The worldbuilding is an interesting mix of high-tech and low-tech. They have things like flying cars and computers, but the Tech Wars, which haven’t been gone into in much detail, have made people afraid of technology that’s too complicated. Many functions that used to be taken care of by technology are now overseen by the Guild—the gap left by the Tech Wars is a natural place for a powerful organization to move in and take over, and it doesn’t feel like the Guild is in a place where it wouldn’t naturally be. What I hope to see in future novels is more backstory on where the telepaths came from and how they came to be known to the rest of humanity.

I liked the way police procedure works in this story given the existence of telepaths. The main character is in an interesting position: there’s a lot that he can do to find evidence with his talents, but he’s not trusted due to his past drug use. He does sometimes work with Guild telepaths, and that brings up the chains of evidence and proof that are required. Admittedly, I don’t know a lot about how police gather evidence of crimes, but the mix of real life and fiction in this novel seems plausible to me.

Clean is a novel that delivers a good story and promises to unveil some intriguing mysteries in the future. There’s plenty that’s unique in the intersection of technology and telepathy, and it creates a full and nuanced world. I’m looking forward to the next novel in this series.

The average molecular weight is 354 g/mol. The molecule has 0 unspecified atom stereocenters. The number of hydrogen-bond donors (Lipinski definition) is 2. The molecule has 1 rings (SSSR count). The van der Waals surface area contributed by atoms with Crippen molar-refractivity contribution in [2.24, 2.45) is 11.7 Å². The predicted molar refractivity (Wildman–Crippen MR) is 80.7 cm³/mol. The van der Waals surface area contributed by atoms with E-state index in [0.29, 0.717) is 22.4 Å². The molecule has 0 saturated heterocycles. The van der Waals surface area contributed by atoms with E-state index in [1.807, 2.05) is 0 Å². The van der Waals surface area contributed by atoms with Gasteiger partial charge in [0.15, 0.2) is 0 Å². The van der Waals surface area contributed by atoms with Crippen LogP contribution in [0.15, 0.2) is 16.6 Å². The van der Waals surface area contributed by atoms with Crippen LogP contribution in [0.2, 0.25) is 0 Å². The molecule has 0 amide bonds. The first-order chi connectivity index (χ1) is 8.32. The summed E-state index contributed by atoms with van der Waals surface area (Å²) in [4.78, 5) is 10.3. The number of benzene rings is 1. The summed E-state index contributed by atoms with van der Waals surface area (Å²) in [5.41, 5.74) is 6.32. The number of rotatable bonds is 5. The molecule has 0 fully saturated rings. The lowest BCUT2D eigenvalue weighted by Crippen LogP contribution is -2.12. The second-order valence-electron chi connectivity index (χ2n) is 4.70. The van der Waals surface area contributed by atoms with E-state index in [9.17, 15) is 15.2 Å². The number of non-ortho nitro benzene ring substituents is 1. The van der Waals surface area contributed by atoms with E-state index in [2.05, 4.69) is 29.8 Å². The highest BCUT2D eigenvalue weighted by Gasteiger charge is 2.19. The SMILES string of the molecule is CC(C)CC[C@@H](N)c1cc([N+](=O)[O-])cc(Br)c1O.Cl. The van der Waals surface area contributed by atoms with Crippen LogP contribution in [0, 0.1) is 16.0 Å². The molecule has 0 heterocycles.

This review originally appeared on Owlcat Mountain on April 29, 2013.
1 vote owlcat_mountain | Apr 29, 2013 |
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To Paula Gillispie and Julie Gray, because I promised.  To Dan Marshall, because he deserves it.
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My first interview of the night was Esperanza Mensalez-Mar, a thirty-something woman dressed in a pink-pressed suit I suspected cost more than my last paycheck.
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"I used to work for the Telepath's Guild before they kicked me out for a drug habit that wasn't entirely my fault. Now I work for the cops, helping Homicide Detective Isabella Cherabino put killers behind bars. My ability to get inside the twisted minds of suspects makes me the best interrogator in the department. But the normals keep me on a short leash. When the Tech Wars ripped the world apart, the Guild stepped up to save it. But they had to get scary to do it-- real scary. Now the cops don't trust the telepaths, the Guild doesn't trust me, a serial killer is stalking the city-- and I'm aching for a fix. But I need to solve this case. Fast. I've just had a vision of the future: I'm the next to die" -- p. [4] of cover.… (more)